November 18, 2020
In this Issue
Here are some of the news articles we are following:
- The Importance of Cruise Line Private Islands for Resuming Cruises
- Why I’m about to get on a cruise ship. This week. Really
- Saga Pushes Cruise Restart Dates, Now April and May 2021
- Video shows massive cruise ship assembled in seconds (VIDEO)
- Cruise Lines Revise Plans to Meet Travel Restrictions
- Cruise restart pushed to February? Timing's not a surprise to some
- Cruise ship enters central Japan port for 1st time in 11 months after COVID-19 hiatus
- Cruise Ships Can’t Sail. But the Behemoth Vessels Are Still a Draw
- Singapore’s Cruise to Nowhere, Er, Sets Sail
- Carnival Owned Cruise Ship Suspends Cruises Until After Christmas
- Carnival Mardi Gras Cruise Ship Departs on Second Round of Sea Trials
- Fred. Olsen Cruise Lines named ‘Unsung Hero’ at Scottish Passenger Agents' Association Awards after £33,000 food donation
- Preparing for a Carnival season after the pandemic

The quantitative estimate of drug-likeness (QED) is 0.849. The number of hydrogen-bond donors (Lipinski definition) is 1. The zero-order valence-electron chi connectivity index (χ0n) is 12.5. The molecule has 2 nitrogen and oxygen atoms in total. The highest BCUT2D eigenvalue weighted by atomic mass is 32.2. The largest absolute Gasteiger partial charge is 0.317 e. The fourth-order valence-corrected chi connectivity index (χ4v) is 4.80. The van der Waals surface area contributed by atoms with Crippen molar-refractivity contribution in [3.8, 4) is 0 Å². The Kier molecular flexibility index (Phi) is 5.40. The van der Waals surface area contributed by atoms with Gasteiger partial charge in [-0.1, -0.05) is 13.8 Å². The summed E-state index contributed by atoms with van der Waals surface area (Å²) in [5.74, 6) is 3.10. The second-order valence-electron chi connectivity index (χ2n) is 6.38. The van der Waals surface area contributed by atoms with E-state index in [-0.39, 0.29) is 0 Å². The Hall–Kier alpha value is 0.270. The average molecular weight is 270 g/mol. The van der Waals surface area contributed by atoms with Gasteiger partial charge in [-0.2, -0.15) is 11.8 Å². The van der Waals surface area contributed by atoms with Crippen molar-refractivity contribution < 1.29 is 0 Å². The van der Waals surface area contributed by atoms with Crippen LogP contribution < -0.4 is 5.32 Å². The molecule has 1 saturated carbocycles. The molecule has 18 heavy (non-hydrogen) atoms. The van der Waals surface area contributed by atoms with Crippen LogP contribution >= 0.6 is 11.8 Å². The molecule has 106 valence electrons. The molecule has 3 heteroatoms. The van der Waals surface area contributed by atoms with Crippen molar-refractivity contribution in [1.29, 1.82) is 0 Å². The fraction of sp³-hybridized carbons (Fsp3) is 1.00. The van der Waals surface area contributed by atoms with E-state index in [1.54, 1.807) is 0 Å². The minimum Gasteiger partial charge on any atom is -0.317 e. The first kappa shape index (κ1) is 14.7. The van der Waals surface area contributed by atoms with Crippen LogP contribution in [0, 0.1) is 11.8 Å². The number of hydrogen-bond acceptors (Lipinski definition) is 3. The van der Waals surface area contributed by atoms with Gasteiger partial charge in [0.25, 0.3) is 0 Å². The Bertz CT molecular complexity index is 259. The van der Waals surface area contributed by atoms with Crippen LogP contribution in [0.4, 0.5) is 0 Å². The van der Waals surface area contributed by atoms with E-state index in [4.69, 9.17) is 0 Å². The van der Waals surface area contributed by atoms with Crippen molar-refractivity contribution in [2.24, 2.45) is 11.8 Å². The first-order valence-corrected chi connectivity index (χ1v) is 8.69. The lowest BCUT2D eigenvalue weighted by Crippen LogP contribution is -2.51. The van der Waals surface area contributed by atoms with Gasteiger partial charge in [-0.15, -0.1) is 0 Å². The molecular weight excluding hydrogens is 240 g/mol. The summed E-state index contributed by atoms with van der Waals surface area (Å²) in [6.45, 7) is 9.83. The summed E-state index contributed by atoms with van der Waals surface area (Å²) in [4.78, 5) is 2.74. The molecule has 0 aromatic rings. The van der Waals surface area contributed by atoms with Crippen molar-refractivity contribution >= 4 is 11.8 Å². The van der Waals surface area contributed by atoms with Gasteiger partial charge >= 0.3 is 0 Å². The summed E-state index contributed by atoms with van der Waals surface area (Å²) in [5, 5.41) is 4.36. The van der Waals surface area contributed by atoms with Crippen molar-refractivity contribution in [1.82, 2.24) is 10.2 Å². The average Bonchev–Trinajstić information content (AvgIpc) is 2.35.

- Marella Cancels More Sailings
- CDC Drops No Sail Order for Framework for Conditional Sailing Order
- NYT Travel and Coronavirus Testing: Your Questions Answered
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The Importance of Cruise Line Private Islands for Resuming Cruises
The cruise industry has been investing heavily in the last 20 years or so in purchasing or leasing private islands. Little did they know the importance these islands would have once cruising resumes in 2021. Cruise lines will be requiring guests that would like to take a shore excursion, or even leave the ship, to do so by going on a ship organized tour. Going for a walk-in town is out of the question. Private islands will be one large bubble. Therefore, there is no need to herd people together; everyone can do whatever they want on the island.
Why I’m about to get on a cruise ship. This week. Really
You may have heard that cruising is shut down in North America through at least January, and that’s true. For the most part. In the wake of a restrictive new “conditional sailing” order from the U.S. Centers for Disease Control and Prevention (CDC), all the world’s major cruise lines this week extended their cancellations of sailings in North America through the end of December. But one small line, SeaDream Yacht Club, is going ahead with plans for a limited restart to Caribbean cruising scheduled for Saturday. Assuming all goes as expected, the brand’s yacht-like, 112-passenger SeaDream I will become the first cruise vessel to depart on a Caribbean voyage since early this year.